Leukemias: About Leukemia

Leukemia is a group of cancers that originate in white blood cells called leukocytes. These cells form in the bone marrow — the soft, spongy inner portion of certain bones.

About 44,790 new cases of leukemia are diagnosed in the United States each year. Acute myelogenous leukemia (AML) and chronic lymphocytic leukemia (CLL) are the most common types in adults. Chronic myelogenous leukemia (CML) and acute lymphoblastic leukemia (ALL) are less common.

Although rarely diagnosed in adults, ALL represents about 85 percent of all childhood leukemias, while about 15 percent of pediatric leukemias are AML. For information about pediatric ALL and AML, visit the pediatric cancer care section of our Web site.

How Leukemia Develops

Normal blood-cell development begins in the marrow with the formation of hematopoietic stem cells. These primitive cells are capable of developing into the full range of blood cells — red and white blood cells and platelets — each of which makes important contributions to how the body functions. Normal, healthy white blood cells, or leukocytes, have a very short life span — sometimes only a few hours long — and are continuously replenished in the bone marrow. They proceed through their life cycles in an orderly way, and when they die they are replaced by new cells.

Pictured: Martin Tallman
Videos

Leukemia experts from Memorial Sloan Kettering Cancer Center describe recent advances in treatment and research.

Leukemia develops when the genetic material, or DNA, of a white blood cell is damaged and the cell becomes malignant and capable of uncontrolled growth. The diseased cells cannot mature beyond an early stage in their life cycles, so they never develop into functional cells. Because they do not mature, they become immortal and live indefinitely. The diseased cells — called blasts — eventually take over the bone marrow and displace the normal red and white blood cells and platelets.

As the numbers of normal cells decline, patients may develop anemia, a low level of oxygen-carrying red blood cells; infections caused by low counts of disease-fighting white blood cells; and bruising and bleeding, resulting from low levels of platelets, the blood component crucial to blood clotting and wound healing. Leukemic cells may also invade the liver, spleen, lymph nodes, and other organs.

Types of Leukemia

Blood cells can become malignant at any stage in their development. The leukemia cells that result carry many characteristics of the cell from which they began. Most leukemias develop from one of two types of white blood cells, lymphocytes or myelocytes, and are classified as lymphocytic leukemia or myeloid leukemia, respectively.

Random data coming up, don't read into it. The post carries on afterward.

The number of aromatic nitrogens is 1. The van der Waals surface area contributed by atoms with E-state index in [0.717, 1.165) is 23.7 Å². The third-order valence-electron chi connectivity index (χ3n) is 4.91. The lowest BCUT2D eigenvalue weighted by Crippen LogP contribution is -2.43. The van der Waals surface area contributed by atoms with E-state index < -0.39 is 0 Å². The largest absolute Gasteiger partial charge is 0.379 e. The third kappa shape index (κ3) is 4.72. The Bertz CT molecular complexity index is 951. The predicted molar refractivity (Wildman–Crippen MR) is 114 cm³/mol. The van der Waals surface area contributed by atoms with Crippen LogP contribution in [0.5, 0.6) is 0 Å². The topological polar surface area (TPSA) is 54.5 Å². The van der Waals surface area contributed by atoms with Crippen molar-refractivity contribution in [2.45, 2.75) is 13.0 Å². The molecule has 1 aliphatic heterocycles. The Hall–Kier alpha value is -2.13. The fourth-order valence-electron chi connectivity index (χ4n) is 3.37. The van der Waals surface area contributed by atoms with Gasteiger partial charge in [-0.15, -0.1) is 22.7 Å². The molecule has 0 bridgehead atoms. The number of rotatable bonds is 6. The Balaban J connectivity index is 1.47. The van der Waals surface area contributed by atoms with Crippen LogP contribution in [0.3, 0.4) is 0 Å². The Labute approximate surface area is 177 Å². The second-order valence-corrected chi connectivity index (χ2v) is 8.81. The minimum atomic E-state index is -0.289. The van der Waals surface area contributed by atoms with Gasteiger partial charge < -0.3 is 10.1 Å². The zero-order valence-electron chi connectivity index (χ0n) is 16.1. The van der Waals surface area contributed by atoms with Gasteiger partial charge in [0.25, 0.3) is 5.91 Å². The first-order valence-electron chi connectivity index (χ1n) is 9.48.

Lymphocytic Leukemia

CLL and ALL are lymphocytic leukemias that develop in either T lymphocytes (T cells), B lymphocytes (B cells), or natural killer (NK) cells. Each of these cell types has a specialized role in the immune system, which includes producing antibodies and other substances that fight infections.

Myeloid Leukemia

AML and CML are myeloid leukemias that arise when the genetic material in specialized white blood cells called granulocytes and monocytes becomes altered or mutated, and the body begins producing poorly functioning copies of these cells.

Granulocytes get their name from the enzyme-packed granules they carry inside. They release these enzymes when they encounter invading bacteria or fungi. Monocytes are a precursor to cells called macrophages, which engulf and destroy bacteria and fungi.

Acute or Chronic Leukemia

Physicians classify leukemias according to whether they are acute or chronic. In acute leukemias, the malignant cells, or blasts, are immature cells that are incapable of performing their immune system functions. The onset of acute leukemias is rapid.

Chronic leukemias develop in more mature cells, which can perform some of their duties but not well. These abnormal cells usually increase at a slower rate, so the disease may develop more slowly than in acute leukemia.

Leukemia Type Characteristics Incidence

Acute myelogenous leukemia (AML); also called acute myeloid leukemia or acute nonlymphocytic leukemia

Arises in granulocytes and monocytes; tends to progress quickly

Diagnosed in about 13,290 adults each year. The incidence of AML rises in those over 50 and the average age at diagnosis is 65. The disease affects more men than women and is slightly more common among whites than blacks. APL accounts for 5 to 10 percent of AML cases.

Acute lymphocytic leukemia (ALL); also known as acute lymphoblastic leukemia

Arises in white blood cells called lymphocytes; tends of progress quickly

Most common type of leukemia in children under the age of ten. About 5,430 adults will be diagnosed this year.

Chronic lymphocytic leukemia (CLL)

Arises in white blood cells known as lymphocytes; tends to progress slowly

Accounts for 33 percent of all leukemias. About 15,110 adults will be diagnosed this year.

Chronic myelogenous leukemia (CML)

Arises in either granulocytes or monocytes; tends to progress slowly but can turn into a fast-growing, acute leukemia

About 4,830 new cases of CML will be diagnosed this year. The median age at diagnosis is 53, and the disease is slightly more common in men than women. Researchers have noticed an increasing proportion of younger people with CML in recent years.